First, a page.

The recipes below represent some relatively slow-cooked foods which provide high nutritional value to the WLS patient as well as remind us of times past. The flavors are spicy, adding some complexity to our diets

Crispy chicken and dipping sauces

This recipe is done in the oven, making it considerably less greasy than basic fried chicken. The various dipping sauces gives you a variey of flavor enhancements. It can be used to feed a large group easily (Super Bowl Sunday) and provides the WLS patient with an exciting change menu item. The nut crust makes it quite crispy and you quickly forget that it wasn’t fried.


Olive-oil nonstick cooking spray
1 3/4 cup(s) walnuts
1 cup(s) plain dried bread crumbs
1 1/2 teaspoon(s) salt
1/4 teaspoon(s) (add more as needed) ground red pepper, (cayenne)
2 large eggs, beaten
8 medium (about 3 1/2 pounds) chicken-breast halves, skin removed
8 medium (about 1 3/4 pounds) chicken drumsticks, skin removed

Blue cheese sauce: In medium bowl, stir together 4 ounces blue cheese, crumbled (1 cup), 1/2 cup mayonnaise, 1/2 cup plain low-fat yogurt, 1/2 teaspoon hot pepper sauce, and 1/4 teaspoon coarsely ground black pepper. Makes about 1 1/2 cups.
Honey Mustard sauce: In medium bowl, stir together 2/3 cup Dijon mustard, 1/4 cup sour cream, 1/4 cup honey, and 3/4 teaspoon Worcestershire. Makes about 1 1/4 cups.
Apricot-balsamic sauce: In medium bowl, stir together one 12-ounce jar apricot preserves (1 cup), 2 tablespoons balsamic vinegar, 1 tablespoon soy sauce, and 1/4 teaspoon grated orange peel. Makes about 1 1/4 cups.


Preheat oven to 450 degrees F. Spray two 15 1/2" by 10 1/2" jelly-roll pans with olive-oil cooking spray.

Using a food processor with knife blade attached, blend walnuts with 1/4 cup bread crumbs until walnuts are finely ground. Place nut mixture, salt, ground red pepper, and remaining bread crumbs in medium bowl and mix well.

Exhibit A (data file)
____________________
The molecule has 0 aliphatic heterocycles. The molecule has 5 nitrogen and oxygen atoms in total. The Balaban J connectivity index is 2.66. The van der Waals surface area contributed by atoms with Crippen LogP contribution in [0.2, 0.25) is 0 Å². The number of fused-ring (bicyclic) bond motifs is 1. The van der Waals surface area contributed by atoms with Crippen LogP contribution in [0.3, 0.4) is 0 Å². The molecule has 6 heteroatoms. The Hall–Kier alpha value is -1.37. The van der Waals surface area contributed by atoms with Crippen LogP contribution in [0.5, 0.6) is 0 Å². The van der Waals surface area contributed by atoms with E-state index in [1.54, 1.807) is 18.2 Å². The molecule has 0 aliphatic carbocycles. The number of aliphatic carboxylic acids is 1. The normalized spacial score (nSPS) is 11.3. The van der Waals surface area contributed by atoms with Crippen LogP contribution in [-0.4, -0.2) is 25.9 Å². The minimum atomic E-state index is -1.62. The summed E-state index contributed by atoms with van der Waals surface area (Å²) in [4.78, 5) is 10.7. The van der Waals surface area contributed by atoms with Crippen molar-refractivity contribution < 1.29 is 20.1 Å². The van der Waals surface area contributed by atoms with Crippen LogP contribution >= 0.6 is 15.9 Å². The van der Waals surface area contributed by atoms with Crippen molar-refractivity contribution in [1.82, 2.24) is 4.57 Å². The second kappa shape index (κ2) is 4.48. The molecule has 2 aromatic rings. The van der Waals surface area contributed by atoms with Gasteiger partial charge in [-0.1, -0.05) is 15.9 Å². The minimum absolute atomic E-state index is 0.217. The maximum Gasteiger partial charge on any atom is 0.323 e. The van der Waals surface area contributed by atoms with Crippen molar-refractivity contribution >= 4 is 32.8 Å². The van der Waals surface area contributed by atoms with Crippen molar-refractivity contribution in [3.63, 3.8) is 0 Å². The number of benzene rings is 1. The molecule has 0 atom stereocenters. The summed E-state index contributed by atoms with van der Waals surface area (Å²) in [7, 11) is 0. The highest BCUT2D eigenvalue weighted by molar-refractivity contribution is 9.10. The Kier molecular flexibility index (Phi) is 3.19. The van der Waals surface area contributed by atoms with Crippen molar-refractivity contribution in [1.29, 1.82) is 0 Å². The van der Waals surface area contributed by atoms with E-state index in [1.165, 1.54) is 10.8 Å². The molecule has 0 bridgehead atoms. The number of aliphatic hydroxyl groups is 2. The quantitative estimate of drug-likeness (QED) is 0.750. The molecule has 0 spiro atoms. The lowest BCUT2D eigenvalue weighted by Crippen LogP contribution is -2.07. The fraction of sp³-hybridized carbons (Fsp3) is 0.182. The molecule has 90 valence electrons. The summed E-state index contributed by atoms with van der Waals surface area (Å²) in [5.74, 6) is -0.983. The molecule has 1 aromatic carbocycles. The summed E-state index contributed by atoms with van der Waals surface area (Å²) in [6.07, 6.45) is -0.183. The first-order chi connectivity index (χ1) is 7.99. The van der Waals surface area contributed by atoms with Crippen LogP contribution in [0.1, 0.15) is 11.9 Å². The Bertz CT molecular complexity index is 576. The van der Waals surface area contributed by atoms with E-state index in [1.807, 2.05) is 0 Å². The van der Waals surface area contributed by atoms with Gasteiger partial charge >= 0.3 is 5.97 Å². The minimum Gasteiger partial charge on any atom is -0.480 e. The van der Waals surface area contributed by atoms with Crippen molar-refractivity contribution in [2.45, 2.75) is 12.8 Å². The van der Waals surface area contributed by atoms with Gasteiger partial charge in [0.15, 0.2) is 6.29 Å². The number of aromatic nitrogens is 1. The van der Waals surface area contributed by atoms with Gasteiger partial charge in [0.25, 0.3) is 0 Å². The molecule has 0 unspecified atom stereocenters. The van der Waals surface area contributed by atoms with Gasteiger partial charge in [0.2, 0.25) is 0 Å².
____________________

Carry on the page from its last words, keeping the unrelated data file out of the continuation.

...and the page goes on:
In a shallow bowl beat the eggs with a fork. Cut each chicken-breast half crosswise into 2 pieces. One at a time, dip chicken-breast pieces and drumsticks in beaten egg, then into walnut mixture to coat; place in jelly-roll pans. Spray chicken pieces with olive-oil cooking spray. Bake chicken, on 2 oven racks, 30 to 35 minutes, rotating pans between upper and lower racks halfway through cooking, until chicken is golden brown and juices run clear when chicken is pierced with a knife.

While chicken is cooking, prepare sauces (below). Cover and refrigerate sauces if not serving right away. Serve chicken hot with dipping sauces. Or, cool chicken slightly; cover and refrigerate to serve cold later with sauces.

Barbequed Brisket (oven)

This recipe is a delicious version of southern pulled pork and would certainly fall into thwe category of comfort food. This Yankee recipe lets you choose beef brisket, chuck roast, or pork to be served in a delicious barbecue sauce. It is very worthwhile to plan ahead to cook the brisket the day before. It improves substantially with at least a day of rest in the refrigerator. The meat can be eaten simply on a plate or can be put into a soft roll and served as a sandwich.


4 pounds beef brisket or chuck roast (pork shoulder may also be used)
3-1/2 ounce bottle liquid smoke
2 cups chopped onions
1/4 cup cider vinegar
1/4 cup dark brown sugar, packed
2 Tablespoons spicy brown mustard
1 Tablespoon dark molasses
1/4 teaspoon cayenne pepper
1/4 teaspoon liquid hot pepper sauce
3 Tablespoons Worcestershire Sauce
1 cup ketchup
1/2 cup chili sauce (ketchup type)
1/2 lemon, sliced
1 Tablespoon salt or to taste
1/4 teaspoon freshly ground black pepper


Preheat oven to 325 degrees F.